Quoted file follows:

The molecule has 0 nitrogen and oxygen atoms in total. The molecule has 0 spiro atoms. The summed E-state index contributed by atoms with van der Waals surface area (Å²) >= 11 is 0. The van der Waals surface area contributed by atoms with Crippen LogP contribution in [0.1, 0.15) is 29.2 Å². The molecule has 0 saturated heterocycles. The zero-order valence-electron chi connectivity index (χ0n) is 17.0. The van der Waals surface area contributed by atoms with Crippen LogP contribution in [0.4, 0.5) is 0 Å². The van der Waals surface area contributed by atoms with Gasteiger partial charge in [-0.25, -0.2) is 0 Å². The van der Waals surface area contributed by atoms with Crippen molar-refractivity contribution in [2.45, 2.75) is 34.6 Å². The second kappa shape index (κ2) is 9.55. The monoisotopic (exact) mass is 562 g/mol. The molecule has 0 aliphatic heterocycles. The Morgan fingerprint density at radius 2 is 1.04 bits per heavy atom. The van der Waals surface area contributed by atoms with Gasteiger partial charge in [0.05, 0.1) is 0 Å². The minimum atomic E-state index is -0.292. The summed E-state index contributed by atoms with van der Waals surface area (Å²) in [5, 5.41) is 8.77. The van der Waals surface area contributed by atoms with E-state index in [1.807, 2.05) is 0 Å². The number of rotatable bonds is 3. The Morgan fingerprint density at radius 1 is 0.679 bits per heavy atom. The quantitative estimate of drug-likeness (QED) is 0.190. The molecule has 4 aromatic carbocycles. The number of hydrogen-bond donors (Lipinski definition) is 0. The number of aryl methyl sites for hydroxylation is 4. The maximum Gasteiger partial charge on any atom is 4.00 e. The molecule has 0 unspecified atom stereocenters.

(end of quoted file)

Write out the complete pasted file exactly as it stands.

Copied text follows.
The molecule has 0 nitrogen and oxygen atoms in total. The molecule has 0 spiro atoms. The summed E-state index contributed by atoms with van der Waals surface area (Å²) >= 11 is 0. The van der Waals surface area contributed by atoms with Crippen LogP contribution in [0.1, 0.15) is 29.2 Å². The molecule has 0 saturated heterocycles. The zero-order valence-electron chi connectivity index (χ0n) is 17.0. The van der Waals surface area contributed by atoms with Crippen LogP contribution in [0.4, 0.5) is 0 Å². The van der Waals surface area contributed by atoms with Gasteiger partial charge in [-0.25, -0.2) is 0 Å². The van der Waals surface area contributed by atoms with Crippen molar-refractivity contribution in [2.45, 2.75) is 34.6 Å². The second kappa shape index (κ2) is 9.55. The monoisotopic (exact) mass is 562 g/mol. The molecule has 0 aliphatic heterocycles. The Morgan fingerprint density at radius 2 is 1.04 bits per heavy atom. The van der Waals surface area contributed by atoms with Gasteiger partial charge in [0.05, 0.1) is 0 Å². The minimum atomic E-state index is -0.292. The summed E-state index contributed by atoms with van der Waals surface area (Å²) in [5, 5.41) is 8.77. The van der Waals surface area contributed by atoms with E-state index in [1.807, 2.05) is 0 Å². The number of rotatable bonds is 3. The Morgan fingerprint density at radius 1 is 0.679 bits per heavy atom. The quantitative estimate of drug-likeness (QED) is 0.190. The molecule has 4 aromatic carbocycles. The number of hydrogen-bond donors (Lipinski definition) is 0. The number of aryl methyl sites for hydroxylation is 4. The maximum Gasteiger partial charge on any atom is 4.00 e. The molecule has 0 unspecified atom stereocenters.